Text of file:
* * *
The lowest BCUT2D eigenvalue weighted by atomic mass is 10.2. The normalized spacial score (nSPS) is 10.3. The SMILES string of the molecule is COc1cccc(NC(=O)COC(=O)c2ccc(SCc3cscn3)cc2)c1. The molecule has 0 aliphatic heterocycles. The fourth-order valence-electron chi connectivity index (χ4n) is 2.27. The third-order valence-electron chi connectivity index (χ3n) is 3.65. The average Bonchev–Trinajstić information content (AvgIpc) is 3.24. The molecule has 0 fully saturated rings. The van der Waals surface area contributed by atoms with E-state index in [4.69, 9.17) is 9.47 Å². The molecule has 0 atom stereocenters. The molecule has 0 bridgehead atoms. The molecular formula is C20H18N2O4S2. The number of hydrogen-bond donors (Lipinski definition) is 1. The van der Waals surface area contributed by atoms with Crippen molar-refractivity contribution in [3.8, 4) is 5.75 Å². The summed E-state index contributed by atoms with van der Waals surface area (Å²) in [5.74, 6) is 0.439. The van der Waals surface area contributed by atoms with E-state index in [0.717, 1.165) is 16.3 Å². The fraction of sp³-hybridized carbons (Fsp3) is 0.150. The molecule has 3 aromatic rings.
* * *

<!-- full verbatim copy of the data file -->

The lowest BCUT2D eigenvalue weighted by atomic mass is 10.2. The normalized spacial score (nSPS) is 10.3. The SMILES string of the molecule is COc1cccc(NC(=O)COC(=O)c2ccc(SCc3cscn3)cc2)c1. The molecule has 0 aliphatic heterocycles. The fourth-order valence-electron chi connectivity index (χ4n) is 2.27. The third-order valence-electron chi connectivity index (χ3n) is 3.65. The average Bonchev–Trinajstić information content (AvgIpc) is 3.24. The molecule has 0 fully saturated rings. The van der Waals surface area contributed by atoms with E-state index in [4.69, 9.17) is 9.47 Å². The molecule has 0 atom stereocenters. The molecule has 0 bridgehead atoms. The molecular formula is C20H18N2O4S2. The number of hydrogen-bond donors (Lipinski definition) is 1. The van der Waals surface area contributed by atoms with Crippen molar-refractivity contribution in [3.8, 4) is 5.75 Å². The summed E-state index contributed by atoms with van der Waals surface area (Å²) in [5.74, 6) is 0.439. The van der Waals surface area contributed by atoms with E-state index in [0.717, 1.165) is 16.3 Å². The fraction of sp³-hybridized carbons (Fsp3) is 0.150. The molecule has 3 aromatic rings.